When I was 18 years old, I wasn’t fully into heavy music. Still weaning in on such metal titans such as Metallica or Slipknot, one was not fully aware that such hard hitting sounds could be transcended much further than the realms of the normal, until I watched the documentary “Metal Evolution” with the one and only Sam Dunn.
About half way through said film, a small excerpt is bought up, the evolution of the Florida Death Metal scene. An unlikely place for such a dark and disgusting sounding form of music to birth, the subject came up on the scenes most notorious and successful act Cannibal Corpse. A band so vilified at that point in time that the one and only presidential candidate Bob Dole called them out as being a complete danger to the kids of America, much has changed since then. Naturally this had the opposite effect, and now Cannibal Corpse are now considered the seminal Extreme Death Metal act, they are back with album number Fourteen, titled “Red Before Black” almost thirty years since the bands inception.
The albums opener “Only One Will Die” takes no time in messing around, blasting the listeners ears with the sound that the band is legendary for, brutality. Taking the “if it aint broke don’t fix it formula” as always, the band leads head on into the title track, keeping in line the same pulsating guitar shreds, blast beats and of course George “Corpsegrinder” Fishers gut wrenched vocals that batter the listener and don’t let up, making sure you’re well aware of their presence.
Transcending into more doom laden territory, “Code” takes its time, providing a slower, more evil tempo throughout the song that resonates with its lyrical subject matter on the addiction of mass slaughter. With such lines as “using your hands as a useless shield” it’s almost its own story, bearing a familiar resemblance to the main artwork of the album, a crazed man taking back control perhaps…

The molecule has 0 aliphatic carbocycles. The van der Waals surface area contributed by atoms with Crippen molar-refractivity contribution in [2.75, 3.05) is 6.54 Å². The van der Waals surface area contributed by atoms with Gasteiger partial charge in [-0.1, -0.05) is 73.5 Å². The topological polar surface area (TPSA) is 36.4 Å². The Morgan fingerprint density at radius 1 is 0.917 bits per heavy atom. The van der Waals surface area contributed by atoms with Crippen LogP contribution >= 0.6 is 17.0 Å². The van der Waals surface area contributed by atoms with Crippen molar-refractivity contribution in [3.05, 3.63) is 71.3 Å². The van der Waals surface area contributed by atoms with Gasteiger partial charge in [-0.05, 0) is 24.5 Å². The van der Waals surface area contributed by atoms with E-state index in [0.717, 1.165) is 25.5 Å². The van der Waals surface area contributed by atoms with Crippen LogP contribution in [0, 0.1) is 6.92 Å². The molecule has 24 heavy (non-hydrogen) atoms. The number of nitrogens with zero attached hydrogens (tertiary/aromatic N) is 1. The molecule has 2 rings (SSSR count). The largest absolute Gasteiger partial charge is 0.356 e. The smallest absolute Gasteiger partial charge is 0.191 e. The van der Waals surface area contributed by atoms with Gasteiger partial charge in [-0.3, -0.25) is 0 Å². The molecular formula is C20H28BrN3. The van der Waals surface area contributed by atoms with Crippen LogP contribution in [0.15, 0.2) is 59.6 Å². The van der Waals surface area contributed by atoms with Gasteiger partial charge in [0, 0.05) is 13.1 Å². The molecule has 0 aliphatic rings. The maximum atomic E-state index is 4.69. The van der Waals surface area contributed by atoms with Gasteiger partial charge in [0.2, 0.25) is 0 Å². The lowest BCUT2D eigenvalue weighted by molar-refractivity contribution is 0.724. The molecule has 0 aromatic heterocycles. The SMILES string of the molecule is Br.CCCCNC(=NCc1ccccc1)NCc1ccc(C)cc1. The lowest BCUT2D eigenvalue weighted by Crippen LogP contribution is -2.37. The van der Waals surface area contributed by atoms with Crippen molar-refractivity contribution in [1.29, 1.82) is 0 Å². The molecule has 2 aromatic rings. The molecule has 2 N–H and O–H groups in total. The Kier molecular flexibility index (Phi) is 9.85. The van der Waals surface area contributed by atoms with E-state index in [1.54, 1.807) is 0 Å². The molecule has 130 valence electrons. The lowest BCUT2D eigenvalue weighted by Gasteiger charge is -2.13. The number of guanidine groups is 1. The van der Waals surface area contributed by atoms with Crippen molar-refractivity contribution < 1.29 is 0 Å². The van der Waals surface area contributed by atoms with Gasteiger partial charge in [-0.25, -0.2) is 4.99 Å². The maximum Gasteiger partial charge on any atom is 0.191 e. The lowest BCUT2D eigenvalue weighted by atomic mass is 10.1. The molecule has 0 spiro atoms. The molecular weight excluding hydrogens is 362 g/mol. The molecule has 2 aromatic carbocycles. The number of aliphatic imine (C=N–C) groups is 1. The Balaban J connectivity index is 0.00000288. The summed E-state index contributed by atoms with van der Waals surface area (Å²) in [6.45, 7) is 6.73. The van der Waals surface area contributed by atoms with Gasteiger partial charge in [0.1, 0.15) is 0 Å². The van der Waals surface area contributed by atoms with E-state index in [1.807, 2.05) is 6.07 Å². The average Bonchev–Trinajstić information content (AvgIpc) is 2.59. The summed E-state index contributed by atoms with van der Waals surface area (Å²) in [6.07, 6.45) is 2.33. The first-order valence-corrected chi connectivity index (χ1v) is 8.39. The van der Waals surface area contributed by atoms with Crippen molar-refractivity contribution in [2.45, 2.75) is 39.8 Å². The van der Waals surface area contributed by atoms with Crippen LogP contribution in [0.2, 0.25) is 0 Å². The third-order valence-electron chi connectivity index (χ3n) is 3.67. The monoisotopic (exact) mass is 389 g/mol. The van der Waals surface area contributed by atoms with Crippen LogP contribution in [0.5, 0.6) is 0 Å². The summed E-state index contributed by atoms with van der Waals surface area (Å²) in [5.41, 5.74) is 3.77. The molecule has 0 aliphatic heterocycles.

With such aptly named titles like “Heads Shovelled Off” and “Corpus Delecti” Cannibal Corpse bring forward the Death Metal in a typical fashion, although some may argue this formula has grown stale, the raw production style (courtesy of the Erik Ruten) keeps the song entertaining to such a degree that they’re almost an upgrade to the older editions to Cannibal’s catalogue.
If there is one redeeming feature to the music of Cannibal, its Alex Webster’s driving baselines, a hidden gem in a mess of dirt, with the secret highlight being the track “Scavenger Consuming Death”. Beginning with the brooding bass line and building slowly with blast beats and revelling in pure darkness, it is the quintessential song for anyone who wishes to truly understand what it is that makes this band so revered in the metal industry. I was pleasantly surprised by this albums variation, as anyone diving into a death metal record would be, but the truth is Cannibal Corpse remain on top of their game, and this album is a prime example as too why.